A frequent question asked by patients being fitted for hearing aids concerns whether the hearing aids which are designed to help them hear weak sounds will make the loud noises too loud for their ears. Thankfully there is a comforting answer to this question.
Put simply, so long as they are properly fitted and adjusted modern hearing aids are designed so that they won’t take already loud sounds and make them even louder, potentially harming the wearer’s ears. We can’t overemphasize how critical the phrase in bold is; this is the reason you should have professional help with choosing and fitting your hearing aids.
A longer answer to the same question requires an explanation of hearing aids themselves, and the way that they work. Digital hearing aids receive sounds through their microphones and turn them into binary information that can then be processed by the hearing aid’s microchip before it is sent to the earphones. These hearing aids are programmable, which means that not only can the maximum volume permitted be adjusted to suit your individual tastes, the actual qualities of the sounds can also be adjusted. If you have primarily high-frequency hearing loss, for example, we might program the hearing aid to amplify those sounds while reducing the volume of lower-frequency sounds. On the other hand, if you suffer from low-frequency hearing loss, the hearing aid settings would be reversed.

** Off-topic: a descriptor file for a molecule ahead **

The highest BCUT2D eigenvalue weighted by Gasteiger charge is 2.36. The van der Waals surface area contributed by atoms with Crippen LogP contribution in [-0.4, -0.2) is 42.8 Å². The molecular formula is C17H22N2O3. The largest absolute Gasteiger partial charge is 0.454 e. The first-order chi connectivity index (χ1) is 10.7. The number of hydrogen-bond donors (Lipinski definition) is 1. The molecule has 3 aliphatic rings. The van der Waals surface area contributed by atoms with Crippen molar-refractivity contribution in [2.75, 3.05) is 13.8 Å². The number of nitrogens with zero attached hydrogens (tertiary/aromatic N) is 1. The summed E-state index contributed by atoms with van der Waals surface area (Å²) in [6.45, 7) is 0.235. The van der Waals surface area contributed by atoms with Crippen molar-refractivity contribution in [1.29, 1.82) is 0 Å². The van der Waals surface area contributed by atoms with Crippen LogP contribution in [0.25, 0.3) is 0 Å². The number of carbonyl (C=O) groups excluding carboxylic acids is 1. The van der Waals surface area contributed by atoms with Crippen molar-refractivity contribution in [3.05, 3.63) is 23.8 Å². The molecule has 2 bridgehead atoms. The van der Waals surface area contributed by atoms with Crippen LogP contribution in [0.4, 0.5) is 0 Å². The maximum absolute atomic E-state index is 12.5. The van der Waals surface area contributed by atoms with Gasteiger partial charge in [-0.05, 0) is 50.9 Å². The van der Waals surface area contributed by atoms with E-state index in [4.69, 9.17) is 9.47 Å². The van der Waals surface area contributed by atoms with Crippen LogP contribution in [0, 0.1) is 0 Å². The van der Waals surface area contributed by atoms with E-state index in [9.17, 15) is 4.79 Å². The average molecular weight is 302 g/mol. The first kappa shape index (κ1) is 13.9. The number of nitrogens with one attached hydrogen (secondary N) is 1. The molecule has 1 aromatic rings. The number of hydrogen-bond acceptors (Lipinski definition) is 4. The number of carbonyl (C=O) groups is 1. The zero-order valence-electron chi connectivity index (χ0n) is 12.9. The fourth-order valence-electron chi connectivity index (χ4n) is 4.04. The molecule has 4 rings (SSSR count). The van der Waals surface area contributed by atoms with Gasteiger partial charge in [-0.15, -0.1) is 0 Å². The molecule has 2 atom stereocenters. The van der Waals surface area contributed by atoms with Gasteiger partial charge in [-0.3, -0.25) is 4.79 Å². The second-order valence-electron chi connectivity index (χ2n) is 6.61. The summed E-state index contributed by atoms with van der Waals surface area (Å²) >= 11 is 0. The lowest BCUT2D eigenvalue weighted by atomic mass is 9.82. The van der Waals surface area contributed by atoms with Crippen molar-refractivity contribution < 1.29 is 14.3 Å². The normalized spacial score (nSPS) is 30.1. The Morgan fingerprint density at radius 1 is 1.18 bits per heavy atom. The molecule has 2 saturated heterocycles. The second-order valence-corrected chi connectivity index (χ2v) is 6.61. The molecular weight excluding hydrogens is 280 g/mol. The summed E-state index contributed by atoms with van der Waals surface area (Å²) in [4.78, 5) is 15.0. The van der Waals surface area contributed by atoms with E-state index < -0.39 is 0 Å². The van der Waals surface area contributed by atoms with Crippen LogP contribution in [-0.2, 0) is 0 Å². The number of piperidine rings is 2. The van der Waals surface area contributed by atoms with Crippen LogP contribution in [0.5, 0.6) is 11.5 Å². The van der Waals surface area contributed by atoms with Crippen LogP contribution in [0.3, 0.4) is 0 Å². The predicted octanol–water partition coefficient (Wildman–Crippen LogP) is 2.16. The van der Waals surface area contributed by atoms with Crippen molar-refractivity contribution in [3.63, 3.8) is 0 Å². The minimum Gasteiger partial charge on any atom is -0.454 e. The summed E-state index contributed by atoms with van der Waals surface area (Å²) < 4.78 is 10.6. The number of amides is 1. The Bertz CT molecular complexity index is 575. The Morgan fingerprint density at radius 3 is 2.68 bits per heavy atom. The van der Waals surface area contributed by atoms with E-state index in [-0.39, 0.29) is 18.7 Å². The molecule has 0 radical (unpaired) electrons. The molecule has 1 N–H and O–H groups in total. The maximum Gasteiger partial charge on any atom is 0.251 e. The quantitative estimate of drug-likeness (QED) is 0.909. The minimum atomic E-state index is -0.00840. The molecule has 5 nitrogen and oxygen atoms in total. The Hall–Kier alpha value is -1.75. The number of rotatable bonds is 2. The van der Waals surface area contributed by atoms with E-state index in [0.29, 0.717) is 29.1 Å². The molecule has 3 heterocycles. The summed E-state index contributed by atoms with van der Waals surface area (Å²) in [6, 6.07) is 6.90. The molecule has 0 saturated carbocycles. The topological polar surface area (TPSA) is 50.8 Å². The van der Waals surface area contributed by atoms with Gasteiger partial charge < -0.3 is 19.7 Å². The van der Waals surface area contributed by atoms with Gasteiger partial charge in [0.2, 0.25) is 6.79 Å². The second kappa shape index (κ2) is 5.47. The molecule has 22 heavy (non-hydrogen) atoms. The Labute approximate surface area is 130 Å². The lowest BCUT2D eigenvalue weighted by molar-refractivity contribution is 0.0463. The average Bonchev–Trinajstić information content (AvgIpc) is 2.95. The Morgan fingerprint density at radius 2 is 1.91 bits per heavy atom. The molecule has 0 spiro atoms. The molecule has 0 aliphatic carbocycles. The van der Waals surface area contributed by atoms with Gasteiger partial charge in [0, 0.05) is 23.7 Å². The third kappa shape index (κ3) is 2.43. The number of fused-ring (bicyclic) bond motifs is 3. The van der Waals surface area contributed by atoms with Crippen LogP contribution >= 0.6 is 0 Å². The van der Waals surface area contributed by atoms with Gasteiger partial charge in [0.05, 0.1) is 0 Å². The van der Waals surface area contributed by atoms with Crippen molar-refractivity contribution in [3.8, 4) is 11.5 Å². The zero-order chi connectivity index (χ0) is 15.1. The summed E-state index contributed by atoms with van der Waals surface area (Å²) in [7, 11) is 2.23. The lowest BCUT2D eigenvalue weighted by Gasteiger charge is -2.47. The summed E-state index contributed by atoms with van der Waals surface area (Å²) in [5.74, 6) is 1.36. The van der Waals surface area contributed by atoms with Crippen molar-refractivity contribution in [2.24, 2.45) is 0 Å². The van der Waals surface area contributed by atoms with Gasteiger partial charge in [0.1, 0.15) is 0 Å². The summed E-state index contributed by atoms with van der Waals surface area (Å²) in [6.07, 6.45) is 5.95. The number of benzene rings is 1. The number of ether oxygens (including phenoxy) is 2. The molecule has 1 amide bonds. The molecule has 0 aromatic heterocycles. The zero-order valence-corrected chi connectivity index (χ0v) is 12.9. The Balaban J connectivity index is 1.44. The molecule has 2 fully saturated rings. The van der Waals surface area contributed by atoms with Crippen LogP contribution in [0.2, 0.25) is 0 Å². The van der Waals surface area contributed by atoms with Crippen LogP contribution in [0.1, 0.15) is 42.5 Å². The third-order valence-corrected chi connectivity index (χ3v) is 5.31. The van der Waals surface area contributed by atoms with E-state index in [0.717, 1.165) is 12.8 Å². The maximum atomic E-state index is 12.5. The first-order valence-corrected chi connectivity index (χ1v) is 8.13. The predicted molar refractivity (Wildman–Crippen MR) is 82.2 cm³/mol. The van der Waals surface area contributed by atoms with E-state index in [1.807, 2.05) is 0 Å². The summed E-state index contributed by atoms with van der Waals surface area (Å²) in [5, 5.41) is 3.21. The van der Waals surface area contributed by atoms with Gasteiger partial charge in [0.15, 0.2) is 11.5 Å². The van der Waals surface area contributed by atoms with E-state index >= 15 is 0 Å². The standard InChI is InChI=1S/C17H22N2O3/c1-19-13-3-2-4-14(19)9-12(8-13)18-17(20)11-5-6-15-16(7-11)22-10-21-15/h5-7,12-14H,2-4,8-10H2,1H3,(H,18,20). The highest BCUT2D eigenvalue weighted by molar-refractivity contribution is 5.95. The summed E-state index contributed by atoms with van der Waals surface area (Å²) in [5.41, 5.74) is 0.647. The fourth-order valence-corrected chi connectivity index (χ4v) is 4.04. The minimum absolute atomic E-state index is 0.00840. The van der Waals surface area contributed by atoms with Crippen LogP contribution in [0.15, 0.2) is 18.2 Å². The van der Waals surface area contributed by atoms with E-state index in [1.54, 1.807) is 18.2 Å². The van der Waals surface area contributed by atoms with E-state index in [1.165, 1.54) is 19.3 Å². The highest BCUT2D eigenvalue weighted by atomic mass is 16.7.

The newest digital hearing aids can also filter sounds to make them easier for you to understand. For example, if foreground voices are obscured by background noise, the hearing aid can detect the noise and suppress it or lower its volume, amplifying only the voices. If volume levels change – for example if music starts at a low volume but then becomes too loud – the hearing aid can dynamically compensate for it. Directional microphones also allow the hearing aid wearer to hear faint sounds coming from the direction they are facing, while suppressing noisier sounds coming from behind or to either side.
One thing that hearing aids do not do with regard to loud sounds is protect your ears from them the way that ear plugs would. Loud sounds like chainsaws or overly amplified rock concerts, will therefore still be able to cause noise-induced hearing loss. However, the most common sounds you encounter should be handled by your properly fitted and programmed hearing aids.